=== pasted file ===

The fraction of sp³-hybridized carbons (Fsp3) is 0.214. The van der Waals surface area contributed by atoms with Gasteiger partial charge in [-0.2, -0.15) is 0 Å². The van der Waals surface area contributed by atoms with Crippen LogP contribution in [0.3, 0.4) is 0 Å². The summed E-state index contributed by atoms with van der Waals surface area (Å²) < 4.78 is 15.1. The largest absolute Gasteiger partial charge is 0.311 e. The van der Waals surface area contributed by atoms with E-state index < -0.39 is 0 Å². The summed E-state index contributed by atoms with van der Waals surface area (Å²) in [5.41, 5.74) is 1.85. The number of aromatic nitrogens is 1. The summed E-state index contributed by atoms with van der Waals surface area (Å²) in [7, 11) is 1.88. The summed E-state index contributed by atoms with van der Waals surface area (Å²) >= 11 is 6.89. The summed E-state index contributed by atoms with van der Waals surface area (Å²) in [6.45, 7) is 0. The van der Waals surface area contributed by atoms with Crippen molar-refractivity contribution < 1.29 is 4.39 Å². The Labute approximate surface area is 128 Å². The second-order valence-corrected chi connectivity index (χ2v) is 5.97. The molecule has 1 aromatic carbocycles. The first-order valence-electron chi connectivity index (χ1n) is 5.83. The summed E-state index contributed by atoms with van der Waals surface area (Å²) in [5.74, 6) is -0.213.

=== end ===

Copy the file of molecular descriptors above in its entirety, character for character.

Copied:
The fraction of sp³-hybridized carbons (Fsp3) is 0.214. The van der Waals surface area contributed by atoms with Gasteiger partial charge in [-0.2, -0.15) is 0 Å². The van der Waals surface area contributed by atoms with Crippen LogP contribution in [0.3, 0.4) is 0 Å². The summed E-state index contributed by atoms with van der Waals surface area (Å²) < 4.78 is 15.1. The largest absolute Gasteiger partial charge is 0.311 e. The van der Waals surface area contributed by atoms with E-state index < -0.39 is 0 Å². The summed E-state index contributed by atoms with van der Waals surface area (Å²) in [5.41, 5.74) is 1.85. The number of aromatic nitrogens is 1. The summed E-state index contributed by atoms with van der Waals surface area (Å²) in [7, 11) is 1.88. The summed E-state index contributed by atoms with van der Waals surface area (Å²) >= 11 is 6.89. The summed E-state index contributed by atoms with van der Waals surface area (Å²) in [6.45, 7) is 0. The van der Waals surface area contributed by atoms with Crippen molar-refractivity contribution < 1.29 is 4.39 Å². The Labute approximate surface area is 128 Å². The second-order valence-corrected chi connectivity index (χ2v) is 5.97. The molecule has 1 aromatic carbocycles. The first-order valence-electron chi connectivity index (χ1n) is 5.83. The summed E-state index contributed by atoms with van der Waals surface area (Å²) in [5.74, 6) is -0.213.